0302 GMT July 16, 2018
The erratic and unending changes in the US administration by President Donald Trump reflect first and foremost his unique conception of the Presidency.
He views the Presidency as being the CEO of the US, Inc. He prefers to work with individuals who will not challenge or disagree with him. The choice of Bolton and Pompeo as National Security Adviser and Secretary of State respectively has also a lot to do with the more aggressive hard-power driven foreign policy Trump wants to pursue, Mehr News Agency wrote.
Both men are known not only for their hawkish positions but also for their willingness to implement their radical views and use American military power. The changes have been dubbed as the ‘war cabinet’, a fitting description indeed.
How these changes will affect Turkish-American relations remains yet to be seen. Both Bolton and Pompeo had, in their previous lives, made highly disparaging comments about Turkey, criticizing the Turkish government for its policies at home and abroad. Since then, they have not said anything to amend those most negative views.
So the prospects for Turkish-American relations are not necessarily encouraging with these two men in office.
The key question now is how the two sides will handle the question of Menbij in Syria. Turkey threatens military action there to clean the area of Kurdish YPG listed by Turkey as a terrorist organization.
The area is currently under the joint control of American forces and SDF, the core of which is the YPG. The initial bilateral talks at the level of high officials in Washington have not produced an agreement. It is reported that talks would be resumed after Pompeo is sworn in as the new Secretary of State in May.
Trump has recently signaled early withdrawal from Syria, citing “high financial costs” of American engagement. But Pentagon and other administration sources have downplayed the Trump announcement, indicating that the US is there to stay.
I believe Trump will not withdraw from Syria. First, his number one mission of defeating Daesh terrorist group is not yet accomplished. Second, he will not abandon Syria to the Russians. Third, he will want to maintain American presence in Syria for Israel’s sake. Fourth, Trump’s ultimate agenda is confronting Iran in the region and for this reason he may feel he would need logistical facilities in Syria. And finally, for all the inter-connected reasons above, he will continue to support and feed PYD/YPG. In a fundamental sense, what Trump does in Syria would be best understood in terms of what he intends to do regarding Iran.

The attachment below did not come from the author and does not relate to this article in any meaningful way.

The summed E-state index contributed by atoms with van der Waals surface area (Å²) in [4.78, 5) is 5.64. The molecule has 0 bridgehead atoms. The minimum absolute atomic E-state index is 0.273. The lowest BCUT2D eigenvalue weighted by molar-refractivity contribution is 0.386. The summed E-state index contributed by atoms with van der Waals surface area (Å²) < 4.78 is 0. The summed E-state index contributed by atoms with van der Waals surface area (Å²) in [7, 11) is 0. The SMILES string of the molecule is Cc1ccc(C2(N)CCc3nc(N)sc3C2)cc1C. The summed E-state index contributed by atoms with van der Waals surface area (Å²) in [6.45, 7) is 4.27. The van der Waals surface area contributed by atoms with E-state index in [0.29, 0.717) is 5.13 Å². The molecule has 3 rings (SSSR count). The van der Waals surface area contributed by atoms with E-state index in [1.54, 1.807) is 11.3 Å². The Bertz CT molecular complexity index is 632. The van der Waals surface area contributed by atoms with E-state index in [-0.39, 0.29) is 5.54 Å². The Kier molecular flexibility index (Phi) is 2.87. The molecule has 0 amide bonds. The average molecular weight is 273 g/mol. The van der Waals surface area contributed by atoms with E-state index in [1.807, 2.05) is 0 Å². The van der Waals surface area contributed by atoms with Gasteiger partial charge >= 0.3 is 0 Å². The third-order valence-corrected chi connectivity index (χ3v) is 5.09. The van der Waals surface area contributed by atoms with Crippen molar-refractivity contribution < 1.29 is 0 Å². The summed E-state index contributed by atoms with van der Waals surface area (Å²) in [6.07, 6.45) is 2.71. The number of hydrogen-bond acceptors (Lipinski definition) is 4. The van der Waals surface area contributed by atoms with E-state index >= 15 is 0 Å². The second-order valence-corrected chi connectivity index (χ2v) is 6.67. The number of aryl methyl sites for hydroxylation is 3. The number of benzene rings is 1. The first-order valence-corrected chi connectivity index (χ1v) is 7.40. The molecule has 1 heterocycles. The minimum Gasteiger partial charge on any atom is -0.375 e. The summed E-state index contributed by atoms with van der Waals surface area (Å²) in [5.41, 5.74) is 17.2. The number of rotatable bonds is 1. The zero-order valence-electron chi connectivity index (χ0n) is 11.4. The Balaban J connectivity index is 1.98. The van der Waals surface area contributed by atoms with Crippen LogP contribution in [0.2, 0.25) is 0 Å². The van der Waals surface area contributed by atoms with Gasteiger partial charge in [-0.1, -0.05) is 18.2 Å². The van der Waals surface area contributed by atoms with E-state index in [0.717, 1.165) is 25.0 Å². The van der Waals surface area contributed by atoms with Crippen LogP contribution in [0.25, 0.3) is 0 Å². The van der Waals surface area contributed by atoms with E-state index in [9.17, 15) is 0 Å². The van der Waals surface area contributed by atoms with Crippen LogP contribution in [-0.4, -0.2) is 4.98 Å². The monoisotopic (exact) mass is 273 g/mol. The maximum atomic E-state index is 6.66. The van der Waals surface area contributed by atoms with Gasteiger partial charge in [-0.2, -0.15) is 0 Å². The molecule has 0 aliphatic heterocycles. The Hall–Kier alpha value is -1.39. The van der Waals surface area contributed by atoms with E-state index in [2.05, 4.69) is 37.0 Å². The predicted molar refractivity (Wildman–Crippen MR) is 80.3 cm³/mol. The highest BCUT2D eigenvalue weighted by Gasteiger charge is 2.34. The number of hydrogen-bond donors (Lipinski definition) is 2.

This is a critical question. Trump will have made his decision on the nuclear agreement with Iran by May 12. He said he will leave the agreement if his demands for changes in it have not been met by that time and recommend to the Congress the imposition of new sanctions.
With the likes of Bolton and Pompeo in the line-up, Trump is likely to pursue an increasingly more aggressive approach to Iran. And he will want to see Turkey on his side as a NATO ally and expect access to Turkish facilities in case of a military operation. So Turkey has to make a choice to side or not to side with America in Trump’s Iranian offensive.
The choice for Turkey should be clear. Let’s remember that Ankara pursued a policy of proactive neutrality during the 1980-1988 Iranian-Iraqi war. Turkey not only did not take sides in the conflict, but worked actively with both sides to end it.
US is a friend and an ally, but Iran is a friend and a neighbor. Furthermore, Turkey supports the Iranian nuclear agreement. Hence, Turkey must work other signatory countries that still support the agreement to dissuade the US unilaterally from abandoning it. However, at the end of the day Turkey must make clear that it will not be a part of or accessory to any hostile action by the US against Iran. The US will one day leave, but Iran will continue to be our valued neighbor."
*Osman Faruk Logoglu is Turkish veteran politician and member of Turkey's Republican People's Party.